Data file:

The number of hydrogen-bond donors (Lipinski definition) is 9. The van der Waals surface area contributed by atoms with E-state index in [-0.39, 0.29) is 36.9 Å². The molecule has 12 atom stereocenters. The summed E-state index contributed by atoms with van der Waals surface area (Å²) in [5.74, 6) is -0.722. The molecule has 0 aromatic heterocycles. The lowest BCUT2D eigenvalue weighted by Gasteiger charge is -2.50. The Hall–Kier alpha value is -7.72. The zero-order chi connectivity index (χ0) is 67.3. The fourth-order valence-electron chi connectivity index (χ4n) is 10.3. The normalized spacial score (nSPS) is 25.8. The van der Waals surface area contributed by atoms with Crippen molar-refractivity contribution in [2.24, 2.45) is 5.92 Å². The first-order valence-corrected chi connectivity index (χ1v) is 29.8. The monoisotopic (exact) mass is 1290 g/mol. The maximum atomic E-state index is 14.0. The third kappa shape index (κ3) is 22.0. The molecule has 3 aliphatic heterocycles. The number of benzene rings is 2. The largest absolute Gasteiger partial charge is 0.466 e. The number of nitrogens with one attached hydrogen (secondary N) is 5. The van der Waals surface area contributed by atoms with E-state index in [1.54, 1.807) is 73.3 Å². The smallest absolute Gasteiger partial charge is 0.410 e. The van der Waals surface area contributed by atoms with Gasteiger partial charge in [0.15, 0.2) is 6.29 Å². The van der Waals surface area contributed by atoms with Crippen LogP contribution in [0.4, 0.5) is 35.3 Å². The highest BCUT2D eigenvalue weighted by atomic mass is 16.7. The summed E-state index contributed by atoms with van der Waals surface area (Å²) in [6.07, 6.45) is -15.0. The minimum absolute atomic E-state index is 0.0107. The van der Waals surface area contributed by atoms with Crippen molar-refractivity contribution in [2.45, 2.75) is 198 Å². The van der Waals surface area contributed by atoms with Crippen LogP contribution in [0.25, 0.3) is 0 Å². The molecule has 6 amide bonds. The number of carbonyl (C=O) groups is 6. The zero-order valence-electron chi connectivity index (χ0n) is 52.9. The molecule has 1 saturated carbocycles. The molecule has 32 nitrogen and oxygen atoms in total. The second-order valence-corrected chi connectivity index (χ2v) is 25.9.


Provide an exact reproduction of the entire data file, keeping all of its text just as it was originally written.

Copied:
The number of hydrogen-bond donors (Lipinski definition) is 9. The van der Waals surface area contributed by atoms with E-state index in [-0.39, 0.29) is 36.9 Å². The molecule has 12 atom stereocenters. The summed E-state index contributed by atoms with van der Waals surface area (Å²) in [5.74, 6) is -0.722. The molecule has 0 aromatic heterocycles. The lowest BCUT2D eigenvalue weighted by Gasteiger charge is -2.50. The Hall–Kier alpha value is -7.72. The zero-order chi connectivity index (χ0) is 67.3. The fourth-order valence-electron chi connectivity index (χ4n) is 10.3. The normalized spacial score (nSPS) is 25.8. The van der Waals surface area contributed by atoms with Crippen molar-refractivity contribution in [2.24, 2.45) is 5.92 Å². The first-order valence-corrected chi connectivity index (χ1v) is 29.8. The monoisotopic (exact) mass is 1290 g/mol. The maximum atomic E-state index is 14.0. The third kappa shape index (κ3) is 22.0. The molecule has 3 aliphatic heterocycles. The number of benzene rings is 2. The largest absolute Gasteiger partial charge is 0.466 e. The number of nitrogens with one attached hydrogen (secondary N) is 5. The van der Waals surface area contributed by atoms with E-state index in [1.54, 1.807) is 73.3 Å². The smallest absolute Gasteiger partial charge is 0.410 e. The van der Waals surface area contributed by atoms with Gasteiger partial charge in [0.15, 0.2) is 6.29 Å². The van der Waals surface area contributed by atoms with Crippen LogP contribution in [0.4, 0.5) is 35.3 Å². The highest BCUT2D eigenvalue weighted by atomic mass is 16.7. The summed E-state index contributed by atoms with van der Waals surface area (Å²) in [6.07, 6.45) is -15.0. The minimum absolute atomic E-state index is 0.0107. The van der Waals surface area contributed by atoms with Crippen molar-refractivity contribution in [2.45, 2.75) is 198 Å². The van der Waals surface area contributed by atoms with Crippen LogP contribution in [0.25, 0.3) is 0 Å². The molecule has 6 amide bonds. The number of carbonyl (C=O) groups is 6. The zero-order valence-electron chi connectivity index (χ0n) is 52.9. The molecule has 1 saturated carbocycles. The molecule has 32 nitrogen and oxygen atoms in total. The second-order valence-corrected chi connectivity index (χ2v) is 25.9.